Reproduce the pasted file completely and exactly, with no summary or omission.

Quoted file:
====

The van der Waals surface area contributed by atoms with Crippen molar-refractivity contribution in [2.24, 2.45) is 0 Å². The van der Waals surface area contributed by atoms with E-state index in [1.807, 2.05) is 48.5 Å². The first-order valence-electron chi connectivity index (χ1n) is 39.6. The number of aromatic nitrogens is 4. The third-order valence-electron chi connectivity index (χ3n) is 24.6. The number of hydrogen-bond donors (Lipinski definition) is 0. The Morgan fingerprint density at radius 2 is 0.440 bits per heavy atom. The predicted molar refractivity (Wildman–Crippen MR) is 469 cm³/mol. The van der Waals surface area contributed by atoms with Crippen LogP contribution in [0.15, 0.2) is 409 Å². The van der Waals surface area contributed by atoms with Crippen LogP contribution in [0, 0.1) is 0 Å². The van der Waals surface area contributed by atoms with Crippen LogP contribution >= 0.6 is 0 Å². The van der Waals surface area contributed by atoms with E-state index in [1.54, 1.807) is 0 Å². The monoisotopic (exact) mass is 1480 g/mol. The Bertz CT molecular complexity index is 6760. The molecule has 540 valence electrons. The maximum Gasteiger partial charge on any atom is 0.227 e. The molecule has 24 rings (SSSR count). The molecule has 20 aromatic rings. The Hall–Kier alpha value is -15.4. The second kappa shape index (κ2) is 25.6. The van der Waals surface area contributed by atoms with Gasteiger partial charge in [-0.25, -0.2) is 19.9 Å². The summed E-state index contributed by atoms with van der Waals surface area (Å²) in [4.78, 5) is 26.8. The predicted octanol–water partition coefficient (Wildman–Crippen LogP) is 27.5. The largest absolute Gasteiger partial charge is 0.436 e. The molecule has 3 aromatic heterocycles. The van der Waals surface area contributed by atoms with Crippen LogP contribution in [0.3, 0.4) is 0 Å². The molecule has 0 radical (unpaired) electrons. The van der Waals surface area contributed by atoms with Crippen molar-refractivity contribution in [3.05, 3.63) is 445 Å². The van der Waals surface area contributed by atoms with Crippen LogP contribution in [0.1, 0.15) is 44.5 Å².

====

The van der Waals surface area contributed by atoms with Crippen molar-refractivity contribution in [2.24, 2.45) is 0 Å². The van der Waals surface area contributed by atoms with E-state index in [1.807, 2.05) is 48.5 Å². The first-order valence-electron chi connectivity index (χ1n) is 39.6. The number of aromatic nitrogens is 4. The third-order valence-electron chi connectivity index (χ3n) is 24.6. The number of hydrogen-bond donors (Lipinski definition) is 0. The Morgan fingerprint density at radius 2 is 0.440 bits per heavy atom. The predicted molar refractivity (Wildman–Crippen MR) is 469 cm³/mol. The van der Waals surface area contributed by atoms with Crippen LogP contribution in [0.15, 0.2) is 409 Å². The van der Waals surface area contributed by atoms with Crippen LogP contribution in [0, 0.1) is 0 Å². The van der Waals surface area contributed by atoms with Crippen LogP contribution >= 0.6 is 0 Å². The van der Waals surface area contributed by atoms with E-state index in [1.54, 1.807) is 0 Å². The monoisotopic (exact) mass is 1480 g/mol. The Bertz CT molecular complexity index is 6760. The molecule has 540 valence electrons. The maximum Gasteiger partial charge on any atom is 0.227 e. The molecule has 24 rings (SSSR count). The molecule has 20 aromatic rings. The Hall–Kier alpha value is -15.4. The second kappa shape index (κ2) is 25.6. The van der Waals surface area contributed by atoms with Gasteiger partial charge in [-0.25, -0.2) is 19.9 Å². The summed E-state index contributed by atoms with van der Waals surface area (Å²) in [4.78, 5) is 26.8. The predicted octanol–water partition coefficient (Wildman–Crippen LogP) is 27.5. The largest absolute Gasteiger partial charge is 0.436 e. The molecule has 3 aromatic heterocycles. The van der Waals surface area contributed by atoms with Crippen LogP contribution in [0.3, 0.4) is 0 Å². The molecule has 0 radical (unpaired) electrons. The van der Waals surface area contributed by atoms with Crippen molar-refractivity contribution in [3.05, 3.63) is 445 Å². The van der Waals surface area contributed by atoms with Crippen LogP contribution in [0.1, 0.15) is 44.5 Å².